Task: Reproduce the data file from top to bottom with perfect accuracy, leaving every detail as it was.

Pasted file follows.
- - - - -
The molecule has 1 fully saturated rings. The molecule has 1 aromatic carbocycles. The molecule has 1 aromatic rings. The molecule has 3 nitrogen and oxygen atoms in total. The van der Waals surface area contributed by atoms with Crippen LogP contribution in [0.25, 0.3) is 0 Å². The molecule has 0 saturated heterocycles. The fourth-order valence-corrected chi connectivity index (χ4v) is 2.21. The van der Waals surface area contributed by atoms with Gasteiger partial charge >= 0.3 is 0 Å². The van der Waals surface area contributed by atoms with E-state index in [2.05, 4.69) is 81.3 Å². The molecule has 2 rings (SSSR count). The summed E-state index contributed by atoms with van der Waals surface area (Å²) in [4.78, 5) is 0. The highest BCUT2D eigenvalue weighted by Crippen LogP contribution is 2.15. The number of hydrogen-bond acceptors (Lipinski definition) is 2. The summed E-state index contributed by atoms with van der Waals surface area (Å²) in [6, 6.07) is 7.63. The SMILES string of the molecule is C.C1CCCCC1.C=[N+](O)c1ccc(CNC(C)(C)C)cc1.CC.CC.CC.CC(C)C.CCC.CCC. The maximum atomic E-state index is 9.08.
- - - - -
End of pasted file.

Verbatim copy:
The molecule has 1 fully saturated rings. The molecule has 1 aromatic carbocycles. The molecule has 1 aromatic rings. The molecule has 3 nitrogen and oxygen atoms in total. The van der Waals surface area contributed by atoms with Crippen LogP contribution in [0.25, 0.3) is 0 Å². The molecule has 0 saturated heterocycles. The fourth-order valence-corrected chi connectivity index (χ4v) is 2.21. The van der Waals surface area contributed by atoms with Gasteiger partial charge >= 0.3 is 0 Å². The van der Waals surface area contributed by atoms with E-state index in [2.05, 4.69) is 81.3 Å². The molecule has 2 rings (SSSR count). The summed E-state index contributed by atoms with van der Waals surface area (Å²) in [4.78, 5) is 0. The highest BCUT2D eigenvalue weighted by Crippen LogP contribution is 2.15. The number of hydrogen-bond acceptors (Lipinski definition) is 2. The summed E-state index contributed by atoms with van der Waals surface area (Å²) in [6, 6.07) is 7.63. The SMILES string of the molecule is C.C1CCCCC1.C=[N+](O)c1ccc(CNC(C)(C)C)cc1.CC.CC.CC.CC(C)C.CCC.CCC. The maximum atomic E-state index is 9.08.